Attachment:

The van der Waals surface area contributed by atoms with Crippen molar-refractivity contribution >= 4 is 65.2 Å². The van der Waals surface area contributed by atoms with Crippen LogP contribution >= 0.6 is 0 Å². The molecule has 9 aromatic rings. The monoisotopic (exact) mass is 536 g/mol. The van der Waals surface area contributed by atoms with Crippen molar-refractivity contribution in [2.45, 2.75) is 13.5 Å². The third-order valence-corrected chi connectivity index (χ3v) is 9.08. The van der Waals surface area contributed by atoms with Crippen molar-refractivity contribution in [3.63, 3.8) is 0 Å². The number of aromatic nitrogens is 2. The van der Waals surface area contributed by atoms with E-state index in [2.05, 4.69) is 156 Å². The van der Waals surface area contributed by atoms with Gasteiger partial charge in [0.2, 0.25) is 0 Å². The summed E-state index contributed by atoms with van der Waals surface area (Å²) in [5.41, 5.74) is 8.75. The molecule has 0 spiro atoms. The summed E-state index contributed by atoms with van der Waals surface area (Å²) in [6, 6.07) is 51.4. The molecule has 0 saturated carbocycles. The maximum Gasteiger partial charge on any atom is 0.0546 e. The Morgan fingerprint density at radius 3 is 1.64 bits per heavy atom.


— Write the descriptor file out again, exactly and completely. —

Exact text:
The van der Waals surface area contributed by atoms with Crippen molar-refractivity contribution >= 4 is 65.2 Å². The van der Waals surface area contributed by atoms with Crippen LogP contribution >= 0.6 is 0 Å². The molecule has 9 aromatic rings. The monoisotopic (exact) mass is 536 g/mol. The van der Waals surface area contributed by atoms with Crippen molar-refractivity contribution in [2.45, 2.75) is 13.5 Å². The third-order valence-corrected chi connectivity index (χ3v) is 9.08. The van der Waals surface area contributed by atoms with Crippen molar-refractivity contribution in [3.63, 3.8) is 0 Å². The number of aromatic nitrogens is 2. The van der Waals surface area contributed by atoms with E-state index in [2.05, 4.69) is 156 Å². The van der Waals surface area contributed by atoms with Gasteiger partial charge in [0.2, 0.25) is 0 Å². The summed E-state index contributed by atoms with van der Waals surface area (Å²) in [5.41, 5.74) is 8.75. The molecule has 0 spiro atoms. The summed E-state index contributed by atoms with van der Waals surface area (Å²) in [6, 6.07) is 51.4. The molecule has 0 saturated carbocycles. The maximum Gasteiger partial charge on any atom is 0.0546 e. The Morgan fingerprint density at radius 3 is 1.64 bits per heavy atom.